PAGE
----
FINDLAY - Walk into Tony's Restaurant and Pittsburgh Steelers quarterback Ben Roethlisberger is as big as ever.
Customers are greeted by an autographed Steelers jersey and other assorted memorabilia commemorating the Findlay High graduate and his pro football glory. Still featured on the menu is the Big Ben Burger, a pound of ground beef, lettuce, tomato, and Tony's barbeque sauce on a five-inch bun for $7 -in honor of Roethlisberger's No. 7 jersey.
Cheese costs seven cents.
"We're still selling it every day," said Connie Tagliapietra, assistant manager at Tony's and the twin sister of Bonnie Brown, whose husband, Tom, owns the restaurant. "If people here were totally against him, we wouldn't be selling the Big Ben Burger like we've been."
Ms. Tagliapietra said the Browns - the Tony's Restaurant owners, not the Pittsburgh football rival - still support Roethlisberger despite repeated allegations of sexual misconduct made against him by at least three different women in the last nine months.
But in this tight-knit, conservative community of about 37,000 people, a shared sense of disappointment and disbelief has spread among Findlay residents who watched Roethlisberger grow up and who became Steelers fans when Pittsburgh made him its first-round draft pick in 2004.
From Roethlisberger's former neighbors on Woodley Terrace, to city hall, to parents of current Findlay High athletes, feelings run strong about their hometown hero and the off-field behavior that has, since July, led him to be sued by one woman for sexual assault, investigated by local law enforcement in Georgia for another alleged assault, and accused of assault by a different woman in Georgia.
"I think he's a stupid jerk," said Tom Daley, a former neighbor of the Roethlisberger family on Woodley Terrace. Roethlisberger's parents moved to Pittsburgh last summer.
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"His dad and mother were real nice people. It's just amazing to me, the way he grew up, that he would do something like this. I can't believe it."
Though it was announced this week that Roethlisberger would not be charged for an alleged rape at a Milledgeville, Ga., nightclub last month, reported details of Roethlisberger's involvement with a 20-year-old Georgia College & State University sophomore have sullied Roethlisberger's reputation at home.
Last summer Roethlisberger was sued in Nevada for sexual assault, and news broke yesterday that another woman in Georgia levied unsubstantiated claims of assault against the Steelers quarterback.
"The first one, you give him the benefit of the doubt," Findlay Mayor Peter Sehnert said. "But then another one and now maybe another one after that? It's not looking good. Something's not right here."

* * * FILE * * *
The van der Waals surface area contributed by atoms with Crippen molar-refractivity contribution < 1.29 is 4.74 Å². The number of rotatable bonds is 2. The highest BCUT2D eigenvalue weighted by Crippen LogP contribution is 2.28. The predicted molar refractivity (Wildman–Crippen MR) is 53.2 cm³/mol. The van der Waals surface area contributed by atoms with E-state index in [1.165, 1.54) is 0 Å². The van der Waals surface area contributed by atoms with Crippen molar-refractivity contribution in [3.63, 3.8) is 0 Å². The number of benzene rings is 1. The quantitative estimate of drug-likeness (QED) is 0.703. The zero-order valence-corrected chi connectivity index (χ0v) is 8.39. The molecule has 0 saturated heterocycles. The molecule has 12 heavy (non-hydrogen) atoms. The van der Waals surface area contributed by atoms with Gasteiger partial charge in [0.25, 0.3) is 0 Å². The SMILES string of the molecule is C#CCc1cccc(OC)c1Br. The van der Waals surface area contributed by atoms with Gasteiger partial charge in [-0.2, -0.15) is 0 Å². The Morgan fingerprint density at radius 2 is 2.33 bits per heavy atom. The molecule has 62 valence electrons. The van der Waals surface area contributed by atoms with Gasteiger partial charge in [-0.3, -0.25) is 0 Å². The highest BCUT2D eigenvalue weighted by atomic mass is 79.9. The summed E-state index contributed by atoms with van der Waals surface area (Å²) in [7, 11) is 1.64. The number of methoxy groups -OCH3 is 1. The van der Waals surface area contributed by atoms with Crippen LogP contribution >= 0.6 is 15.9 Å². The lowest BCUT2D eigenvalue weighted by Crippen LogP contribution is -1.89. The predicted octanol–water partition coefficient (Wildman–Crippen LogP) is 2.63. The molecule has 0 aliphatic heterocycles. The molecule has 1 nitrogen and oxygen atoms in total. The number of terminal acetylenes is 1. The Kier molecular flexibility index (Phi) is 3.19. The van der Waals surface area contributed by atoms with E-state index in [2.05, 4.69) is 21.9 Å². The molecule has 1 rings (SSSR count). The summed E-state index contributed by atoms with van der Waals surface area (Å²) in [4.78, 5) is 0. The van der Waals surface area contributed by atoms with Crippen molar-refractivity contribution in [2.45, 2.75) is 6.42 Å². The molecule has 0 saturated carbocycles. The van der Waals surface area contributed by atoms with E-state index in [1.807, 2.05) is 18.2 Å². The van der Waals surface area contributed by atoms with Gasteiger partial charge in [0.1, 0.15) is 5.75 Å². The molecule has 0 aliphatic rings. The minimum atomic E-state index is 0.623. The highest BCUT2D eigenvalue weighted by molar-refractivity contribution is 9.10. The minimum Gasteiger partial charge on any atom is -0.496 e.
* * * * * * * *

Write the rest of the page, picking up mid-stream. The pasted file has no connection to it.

Although Mr. Sehnert acknowledges that Roethlisberger has not been criminally charged for his involvement with any of his accusers, the Findlay mayor said "It's a little bit disheartening that he would at least put himself in that position."
Jeff Hook, a Findlay man who was at the high school yesterday watching his son play a junior varsity baseball game, said that more than anything he was "disappointed" by Roethlisberger's off-field actions.
"Maybe he got caught up in some of the glamour and fame of pro football," said Mr. Hook, who attended St. Paul's United Methodist Church with the Roethlisbergers. "I hope he gets his priorities back in order and again represents himself, his family, and the city of Findlay in a positive way."
Jim Leonard, who wore a Steelers cap while walking to watch the same Findlay baseball game yesterday, said he became a Pittsburgh fan because of Roethlisberger. He said the scandals hadn't stopped him from cheering for the Steelers and Roethlisberger , but Mr. Leonard also admitted he hadn't followed the reports of alleged assaults closely.
"If he were guilty, he would definitely lose my respect," Mr. Leonard said. "I am not sure if I would watch him or not."
Former Findlay basketball coach Jerry Snodgrass said he never saw behavior in Roethlisberger that "was anything different from any other kid in high school."
"More than anything, you hope that things aren't true," Mr. Snodgrass said.
Kevin Widman, a Findlay man whose son was a freshman football player at Findlay High School during Roethlisberger's senior year in 1999, said the whole town is pained by Roethlisberger's troubles.
"It's like having your own kid get in trouble," Mr. Widman said. "You want to have your kid's back as much as you can, but you also hope they understand there are repercussions for their actions."
Gabe Miller, manager at the Landing Pad Sports Bar and Grill in Findlay, a spot for Steelers' fan groups to watch Pittsburgh games in the fall, said Roethlisberger has done much for the community here through charity work. He said he expects black No. 7 jerseys to fill the bar again this fall.
"He's a hometown hero," Mr. Miller said. "He's done great things for the community. We're all still going to back Ben."
Sports writer Steve Junga contributed to this report.
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